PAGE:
Illinois’ Law of Descent and Distribution

Illinois has codified its law of descent and distribution in the Illinois Probate Act of 1975, 755 ILCS 5/2-1. The Illinois Probate Act lists degrees of heirship. Generally speaking, the closer relations to the decedent take shares of the estate prior to more distant relations. Distribution is partially determined by whether the decedent was married and had children. This list presumes that a will or trust does not exist. The list of heirship is as follows:

• If the decedent has a surviving spouse and surviving children, then the spouse gets half of the estate and the surviving children take the other half of the estate. It has been our experience that spouses prefer to have their entire estate go to their surviving spouse unless the surviving spouse is not the other parent of the decedent’s children. Therefore such a result that arises when no estate plan is in place is generally not desired.

• If there is no surviving spouse of the decedent but there are surviving children (or descendants), then the surviving children take the entirety of the estate.

• If the decedent has no surviving spouse nor surviving descendants, then the estate is split between the decedent’s siblings and parents.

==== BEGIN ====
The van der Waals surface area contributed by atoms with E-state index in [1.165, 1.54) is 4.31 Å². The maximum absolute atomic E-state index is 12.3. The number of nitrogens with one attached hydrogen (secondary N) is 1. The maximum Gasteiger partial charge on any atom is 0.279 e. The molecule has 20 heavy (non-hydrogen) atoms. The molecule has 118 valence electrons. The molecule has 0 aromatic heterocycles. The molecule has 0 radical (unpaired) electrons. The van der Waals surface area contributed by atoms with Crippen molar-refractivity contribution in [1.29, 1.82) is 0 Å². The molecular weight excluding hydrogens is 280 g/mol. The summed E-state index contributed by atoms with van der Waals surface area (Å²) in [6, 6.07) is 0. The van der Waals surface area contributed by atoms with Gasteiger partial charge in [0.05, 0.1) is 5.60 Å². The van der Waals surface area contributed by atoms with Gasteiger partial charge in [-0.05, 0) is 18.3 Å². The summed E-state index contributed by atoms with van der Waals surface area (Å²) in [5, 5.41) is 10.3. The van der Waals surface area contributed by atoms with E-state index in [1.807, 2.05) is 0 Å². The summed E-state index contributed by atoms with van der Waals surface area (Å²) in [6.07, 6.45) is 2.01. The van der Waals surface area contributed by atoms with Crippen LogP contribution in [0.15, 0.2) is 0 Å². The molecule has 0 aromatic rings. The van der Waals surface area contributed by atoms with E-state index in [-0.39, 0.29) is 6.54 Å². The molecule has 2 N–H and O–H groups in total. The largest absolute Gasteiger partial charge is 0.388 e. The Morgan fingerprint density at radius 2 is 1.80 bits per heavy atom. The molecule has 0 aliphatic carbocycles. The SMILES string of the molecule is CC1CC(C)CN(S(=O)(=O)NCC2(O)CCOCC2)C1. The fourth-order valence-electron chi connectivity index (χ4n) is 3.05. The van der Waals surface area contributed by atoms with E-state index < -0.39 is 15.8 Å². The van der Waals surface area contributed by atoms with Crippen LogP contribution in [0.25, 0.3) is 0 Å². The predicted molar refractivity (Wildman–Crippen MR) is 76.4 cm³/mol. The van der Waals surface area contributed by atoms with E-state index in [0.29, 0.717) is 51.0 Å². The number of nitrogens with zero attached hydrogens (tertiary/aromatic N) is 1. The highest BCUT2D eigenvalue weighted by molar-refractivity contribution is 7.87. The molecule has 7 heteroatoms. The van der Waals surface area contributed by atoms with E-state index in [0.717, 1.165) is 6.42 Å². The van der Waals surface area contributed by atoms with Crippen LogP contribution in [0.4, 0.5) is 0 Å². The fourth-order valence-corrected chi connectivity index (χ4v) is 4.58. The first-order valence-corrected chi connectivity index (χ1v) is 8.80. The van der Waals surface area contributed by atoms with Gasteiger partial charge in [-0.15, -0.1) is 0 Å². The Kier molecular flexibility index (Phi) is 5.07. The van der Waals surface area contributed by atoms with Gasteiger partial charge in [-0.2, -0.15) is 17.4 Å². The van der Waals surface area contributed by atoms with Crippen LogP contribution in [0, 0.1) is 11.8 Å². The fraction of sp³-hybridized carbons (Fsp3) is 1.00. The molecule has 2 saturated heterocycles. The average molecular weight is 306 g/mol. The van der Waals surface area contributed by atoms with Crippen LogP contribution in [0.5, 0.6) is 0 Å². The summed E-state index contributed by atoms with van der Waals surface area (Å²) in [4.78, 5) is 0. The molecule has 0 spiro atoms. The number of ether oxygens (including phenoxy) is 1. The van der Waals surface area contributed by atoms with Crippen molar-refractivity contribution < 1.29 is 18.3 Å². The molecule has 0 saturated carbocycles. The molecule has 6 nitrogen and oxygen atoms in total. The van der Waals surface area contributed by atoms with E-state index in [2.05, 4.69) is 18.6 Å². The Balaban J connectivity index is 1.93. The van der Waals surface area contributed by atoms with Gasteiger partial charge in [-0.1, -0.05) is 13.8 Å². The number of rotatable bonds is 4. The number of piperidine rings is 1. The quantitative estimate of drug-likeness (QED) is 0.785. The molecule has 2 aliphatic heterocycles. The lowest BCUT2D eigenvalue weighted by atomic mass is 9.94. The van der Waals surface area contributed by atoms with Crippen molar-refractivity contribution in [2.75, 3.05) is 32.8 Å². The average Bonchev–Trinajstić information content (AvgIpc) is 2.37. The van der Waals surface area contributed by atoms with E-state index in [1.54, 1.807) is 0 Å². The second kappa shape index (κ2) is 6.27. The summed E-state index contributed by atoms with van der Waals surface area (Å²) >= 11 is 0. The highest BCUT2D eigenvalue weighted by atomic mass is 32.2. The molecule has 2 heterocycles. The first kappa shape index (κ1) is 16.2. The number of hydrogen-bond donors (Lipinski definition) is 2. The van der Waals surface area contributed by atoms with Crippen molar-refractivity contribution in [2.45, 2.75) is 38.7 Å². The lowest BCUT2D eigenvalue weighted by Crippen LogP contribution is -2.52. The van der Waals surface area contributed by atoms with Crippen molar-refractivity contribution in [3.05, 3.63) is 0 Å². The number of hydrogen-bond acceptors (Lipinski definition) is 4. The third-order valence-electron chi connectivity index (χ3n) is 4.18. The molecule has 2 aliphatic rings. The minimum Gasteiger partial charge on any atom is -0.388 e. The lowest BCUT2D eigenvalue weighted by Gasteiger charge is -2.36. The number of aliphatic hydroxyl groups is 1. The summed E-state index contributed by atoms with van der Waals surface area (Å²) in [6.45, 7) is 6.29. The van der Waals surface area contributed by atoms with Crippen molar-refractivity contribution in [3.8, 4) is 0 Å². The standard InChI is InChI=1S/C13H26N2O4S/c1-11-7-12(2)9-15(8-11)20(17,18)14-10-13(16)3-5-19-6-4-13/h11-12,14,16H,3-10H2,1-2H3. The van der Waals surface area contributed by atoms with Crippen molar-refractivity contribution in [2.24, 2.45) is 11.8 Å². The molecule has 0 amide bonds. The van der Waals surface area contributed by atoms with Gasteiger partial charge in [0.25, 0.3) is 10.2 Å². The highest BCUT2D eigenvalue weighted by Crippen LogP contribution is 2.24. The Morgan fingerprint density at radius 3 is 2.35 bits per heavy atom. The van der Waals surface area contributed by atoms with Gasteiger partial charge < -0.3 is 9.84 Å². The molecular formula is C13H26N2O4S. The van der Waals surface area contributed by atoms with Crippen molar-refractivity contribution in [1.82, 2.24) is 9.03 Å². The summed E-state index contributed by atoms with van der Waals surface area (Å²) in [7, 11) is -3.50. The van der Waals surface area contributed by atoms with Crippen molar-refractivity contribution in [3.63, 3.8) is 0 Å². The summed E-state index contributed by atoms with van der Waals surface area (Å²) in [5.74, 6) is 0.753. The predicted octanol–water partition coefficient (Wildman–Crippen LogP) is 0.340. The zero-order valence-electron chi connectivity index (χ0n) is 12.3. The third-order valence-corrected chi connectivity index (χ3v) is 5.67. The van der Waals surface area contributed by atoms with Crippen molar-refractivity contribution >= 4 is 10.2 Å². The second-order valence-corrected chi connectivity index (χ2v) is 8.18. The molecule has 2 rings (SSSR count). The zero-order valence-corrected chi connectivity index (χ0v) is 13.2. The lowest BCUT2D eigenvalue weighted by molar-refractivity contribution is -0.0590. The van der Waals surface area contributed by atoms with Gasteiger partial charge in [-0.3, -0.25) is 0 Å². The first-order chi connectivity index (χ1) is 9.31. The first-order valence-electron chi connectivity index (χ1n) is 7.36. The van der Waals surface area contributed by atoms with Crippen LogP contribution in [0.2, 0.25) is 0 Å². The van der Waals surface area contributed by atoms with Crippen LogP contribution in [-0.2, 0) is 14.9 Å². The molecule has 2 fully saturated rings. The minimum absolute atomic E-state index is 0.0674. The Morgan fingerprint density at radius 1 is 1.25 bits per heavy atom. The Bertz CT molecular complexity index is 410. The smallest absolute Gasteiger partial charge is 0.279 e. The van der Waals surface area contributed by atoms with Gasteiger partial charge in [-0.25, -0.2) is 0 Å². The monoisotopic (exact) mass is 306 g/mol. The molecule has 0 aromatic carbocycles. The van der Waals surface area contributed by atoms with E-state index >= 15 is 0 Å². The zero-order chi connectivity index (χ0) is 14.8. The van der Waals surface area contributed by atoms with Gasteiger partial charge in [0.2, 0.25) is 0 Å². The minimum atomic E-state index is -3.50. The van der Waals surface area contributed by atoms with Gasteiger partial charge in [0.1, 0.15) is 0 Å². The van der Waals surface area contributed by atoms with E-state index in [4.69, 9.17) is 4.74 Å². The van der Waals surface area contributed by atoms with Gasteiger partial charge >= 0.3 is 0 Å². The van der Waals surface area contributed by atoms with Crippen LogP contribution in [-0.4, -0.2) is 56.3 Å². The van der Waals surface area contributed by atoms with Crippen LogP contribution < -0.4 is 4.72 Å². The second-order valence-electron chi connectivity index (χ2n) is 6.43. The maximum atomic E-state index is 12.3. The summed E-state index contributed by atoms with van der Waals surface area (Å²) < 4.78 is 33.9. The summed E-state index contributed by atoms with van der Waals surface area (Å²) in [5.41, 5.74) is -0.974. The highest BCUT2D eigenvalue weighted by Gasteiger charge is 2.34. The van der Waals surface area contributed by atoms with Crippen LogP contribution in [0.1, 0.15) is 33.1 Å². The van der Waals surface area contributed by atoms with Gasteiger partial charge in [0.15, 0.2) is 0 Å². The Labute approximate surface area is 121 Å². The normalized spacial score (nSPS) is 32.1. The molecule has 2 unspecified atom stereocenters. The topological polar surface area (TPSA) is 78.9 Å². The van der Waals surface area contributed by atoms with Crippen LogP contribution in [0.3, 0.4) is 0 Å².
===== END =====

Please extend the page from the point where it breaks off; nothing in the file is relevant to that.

This is only a small portion of the Illinois heirship chart. As you can see, the closer relatives take first, and if there are no close relatives the more distant relatives become heirs. It is also important to note that gifts to children are per stirpes, meaning that if a child is not living but a descendant of the child is living, the descendants of the deceased child take the deceased child’s share.

The Illinois laws of descent and distribution are default rules on how assets are distributed. Often times a person does not like the default rules and would rather specify how his or her assets should be distributed on death. The laws of descent and distribution can be avoided by creating a will and/or trust outlining who should receive the assets upon death. It is important to list contingent beneficiaries however, as it is possible for a scenario to arise where no named beneficiaries are living and the will and trust will direct that the assets be distributed according to the Illinois laws of descent and distribution.